Protesting against a Serbian policy that they see as a grave threat to Bosnia, Silajdžić and Komšić recently cancelled their state visit to Serbia. The hope that Biden’s visit would calm the tensions between Belgrade and Sarajevo have thus proved unfounded, as have the expectations on the part of the Bosniak leaders that Biden’s visit would put paid to Dodik’s efforts to make RS a virtually independent entity. While treating Nenad Radmanović, the currently presiding Serb member of the Bosnian presidency, as a head of state during his recent controversial visit, Tadić also sent a message to Silajdžić and Komšić that they would always be ‘welcome in Serbia’. However, he did not omit on that occasion to reiterate also that there is no ‘viable solution’ for Bosnia-Herzegovina other than one agreed upon by the representatives of all three constituent peoples – Serbs, Bosniaks and Croats. Tadić’s declaration is seen in Sarajevo as nothing but a screen hiding other intentions and ambitions. We are dealing here, in fact, with a war of attrition. The Dayton agreement was not a true agreement between the three peoples, but an ultimatum by the great powers -and by the United States in particular – that war and bloodshed had to be ended at all costs. On the one hand this proved effective, but on the other it imposed a wholly unviable state formula that has led to permanent paralysis. Fifteen years have passed since the end of the war, but the Bosnian state grows ever weaker and the rhetoric of the national leaders ever more nationalistic and warlike.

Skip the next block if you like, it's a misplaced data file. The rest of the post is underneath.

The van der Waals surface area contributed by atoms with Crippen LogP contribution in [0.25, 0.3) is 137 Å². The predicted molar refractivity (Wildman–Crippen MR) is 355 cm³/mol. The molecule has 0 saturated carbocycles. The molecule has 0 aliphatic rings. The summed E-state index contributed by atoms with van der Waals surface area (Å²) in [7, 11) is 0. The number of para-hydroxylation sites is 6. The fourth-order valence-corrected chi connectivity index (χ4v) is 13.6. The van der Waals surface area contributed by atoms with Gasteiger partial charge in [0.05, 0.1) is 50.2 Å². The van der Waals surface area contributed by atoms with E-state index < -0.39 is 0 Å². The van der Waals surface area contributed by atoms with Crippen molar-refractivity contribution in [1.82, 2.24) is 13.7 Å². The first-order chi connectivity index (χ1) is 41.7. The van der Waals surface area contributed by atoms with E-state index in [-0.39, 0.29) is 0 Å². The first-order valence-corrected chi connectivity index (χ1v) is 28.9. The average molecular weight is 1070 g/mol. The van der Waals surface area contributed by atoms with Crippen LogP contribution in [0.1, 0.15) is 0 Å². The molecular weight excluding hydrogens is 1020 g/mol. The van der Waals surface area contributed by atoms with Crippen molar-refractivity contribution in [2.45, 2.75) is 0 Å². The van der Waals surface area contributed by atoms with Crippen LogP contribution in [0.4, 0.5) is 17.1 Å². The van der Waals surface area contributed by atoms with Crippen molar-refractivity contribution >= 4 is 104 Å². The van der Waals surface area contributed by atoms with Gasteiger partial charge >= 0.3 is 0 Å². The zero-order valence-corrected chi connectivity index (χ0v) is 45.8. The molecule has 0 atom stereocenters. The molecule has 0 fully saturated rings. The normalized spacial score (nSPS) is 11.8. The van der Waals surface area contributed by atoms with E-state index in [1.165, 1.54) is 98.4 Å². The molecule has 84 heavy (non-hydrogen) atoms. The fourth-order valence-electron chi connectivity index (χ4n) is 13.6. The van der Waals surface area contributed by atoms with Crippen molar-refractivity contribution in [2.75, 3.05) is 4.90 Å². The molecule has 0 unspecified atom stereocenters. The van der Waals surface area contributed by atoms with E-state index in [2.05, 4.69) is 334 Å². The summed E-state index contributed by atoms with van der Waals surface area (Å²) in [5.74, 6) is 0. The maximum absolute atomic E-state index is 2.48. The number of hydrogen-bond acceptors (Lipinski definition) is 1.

The Serbian strategy is to prevent any change to the Dayton agreement that would strengthen the internationally recognised Bosnian state, and to do everything possible to reduce its competencies and, if that is not possible, to paralyse it through continued obstruction and destructive behaviour. The international community, and the European Union which has taken responsibility for Bosnia-Herzegovina, will thus be faced with a fait accompli: Bosnia’s break-up along ethnic lines. The idea is that time and the determination to obstruct and demonise Bosnia-Herzegovina as a common state will be rewarded, with Serbia gaining territorial compensation in Bosnia for the loss of Kosovo.
Translated by Bosnian Institute from a longer article on the www.pescanik.net website, 27.06.2009.